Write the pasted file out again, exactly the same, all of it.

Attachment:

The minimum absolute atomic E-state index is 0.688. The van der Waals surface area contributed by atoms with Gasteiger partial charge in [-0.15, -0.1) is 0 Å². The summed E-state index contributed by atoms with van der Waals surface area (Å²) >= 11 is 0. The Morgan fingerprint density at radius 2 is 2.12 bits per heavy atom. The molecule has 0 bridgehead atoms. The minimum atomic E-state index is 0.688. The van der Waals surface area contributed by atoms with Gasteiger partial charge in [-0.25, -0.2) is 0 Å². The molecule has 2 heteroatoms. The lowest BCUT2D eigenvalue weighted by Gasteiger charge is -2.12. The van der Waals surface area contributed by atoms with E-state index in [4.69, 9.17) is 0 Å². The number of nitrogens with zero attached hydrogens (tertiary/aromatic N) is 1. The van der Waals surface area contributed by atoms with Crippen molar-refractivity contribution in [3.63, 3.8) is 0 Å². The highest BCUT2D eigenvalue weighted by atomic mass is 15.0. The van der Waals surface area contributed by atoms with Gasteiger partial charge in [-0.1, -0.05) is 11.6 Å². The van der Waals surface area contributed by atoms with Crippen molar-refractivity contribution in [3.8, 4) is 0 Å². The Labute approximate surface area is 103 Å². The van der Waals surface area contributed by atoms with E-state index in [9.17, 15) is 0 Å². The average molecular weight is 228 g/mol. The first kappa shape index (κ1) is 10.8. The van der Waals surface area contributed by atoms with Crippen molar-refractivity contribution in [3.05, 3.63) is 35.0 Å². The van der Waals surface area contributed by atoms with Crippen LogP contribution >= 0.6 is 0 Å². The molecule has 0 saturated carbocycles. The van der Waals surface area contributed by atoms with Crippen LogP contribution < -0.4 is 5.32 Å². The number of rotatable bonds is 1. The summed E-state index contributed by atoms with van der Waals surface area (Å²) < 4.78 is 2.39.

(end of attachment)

The minimum absolute atomic E-state index is 0.688. The van der Waals surface area contributed by atoms with Gasteiger partial charge in [-0.15, -0.1) is 0 Å². The summed E-state index contributed by atoms with van der Waals surface area (Å²) >= 11 is 0. The Morgan fingerprint density at radius 2 is 2.12 bits per heavy atom. The molecule has 0 bridgehead atoms. The minimum atomic E-state index is 0.688. The van der Waals surface area contributed by atoms with Gasteiger partial charge in [-0.25, -0.2) is 0 Å². The molecule has 2 heteroatoms. The lowest BCUT2D eigenvalue weighted by Gasteiger charge is -2.12. The van der Waals surface area contributed by atoms with E-state index in [4.69, 9.17) is 0 Å². The number of nitrogens with zero attached hydrogens (tertiary/aromatic N) is 1. The van der Waals surface area contributed by atoms with Crippen molar-refractivity contribution in [3.63, 3.8) is 0 Å². The highest BCUT2D eigenvalue weighted by atomic mass is 15.0. The van der Waals surface area contributed by atoms with Gasteiger partial charge in [-0.1, -0.05) is 11.6 Å². The van der Waals surface area contributed by atoms with Crippen molar-refractivity contribution in [3.8, 4) is 0 Å². The Labute approximate surface area is 103 Å². The van der Waals surface area contributed by atoms with E-state index in [9.17, 15) is 0 Å². The average molecular weight is 228 g/mol. The first kappa shape index (κ1) is 10.8. The van der Waals surface area contributed by atoms with Crippen molar-refractivity contribution in [3.05, 3.63) is 35.0 Å². The van der Waals surface area contributed by atoms with Crippen LogP contribution >= 0.6 is 0 Å². The molecule has 0 saturated carbocycles. The van der Waals surface area contributed by atoms with Crippen LogP contribution < -0.4 is 5.32 Å². The number of rotatable bonds is 1. The summed E-state index contributed by atoms with van der Waals surface area (Å²) < 4.78 is 2.39.